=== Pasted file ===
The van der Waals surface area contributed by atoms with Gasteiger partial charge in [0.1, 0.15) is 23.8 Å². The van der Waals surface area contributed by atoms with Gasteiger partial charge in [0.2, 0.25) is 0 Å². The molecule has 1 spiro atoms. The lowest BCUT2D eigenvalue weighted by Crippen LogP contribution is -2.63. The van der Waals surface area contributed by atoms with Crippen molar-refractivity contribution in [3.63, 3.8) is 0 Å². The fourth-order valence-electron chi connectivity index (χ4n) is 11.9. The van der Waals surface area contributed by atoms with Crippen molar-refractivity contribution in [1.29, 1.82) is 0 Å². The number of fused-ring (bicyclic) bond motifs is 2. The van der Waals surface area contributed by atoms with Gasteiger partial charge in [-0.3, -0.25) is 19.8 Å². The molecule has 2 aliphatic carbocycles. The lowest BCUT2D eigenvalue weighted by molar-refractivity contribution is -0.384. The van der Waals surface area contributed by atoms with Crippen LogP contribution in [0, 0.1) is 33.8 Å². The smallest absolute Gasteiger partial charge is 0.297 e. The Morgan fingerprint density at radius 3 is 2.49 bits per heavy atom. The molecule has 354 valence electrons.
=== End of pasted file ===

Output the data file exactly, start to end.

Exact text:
The van der Waals surface area contributed by atoms with Gasteiger partial charge in [0.1, 0.15) is 23.8 Å². The van der Waals surface area contributed by atoms with Gasteiger partial charge in [0.2, 0.25) is 0 Å². The molecule has 1 spiro atoms. The lowest BCUT2D eigenvalue weighted by Crippen LogP contribution is -2.63. The van der Waals surface area contributed by atoms with Crippen molar-refractivity contribution in [3.63, 3.8) is 0 Å². The fourth-order valence-electron chi connectivity index (χ4n) is 11.9. The van der Waals surface area contributed by atoms with Crippen molar-refractivity contribution in [1.29, 1.82) is 0 Å². The number of fused-ring (bicyclic) bond motifs is 2. The van der Waals surface area contributed by atoms with Gasteiger partial charge in [-0.3, -0.25) is 19.8 Å². The molecule has 2 aliphatic carbocycles. The lowest BCUT2D eigenvalue weighted by molar-refractivity contribution is -0.384. The van der Waals surface area contributed by atoms with Crippen LogP contribution in [0, 0.1) is 33.8 Å². The smallest absolute Gasteiger partial charge is 0.297 e. The Morgan fingerprint density at radius 3 is 2.49 bits per heavy atom. The molecule has 354 valence electrons.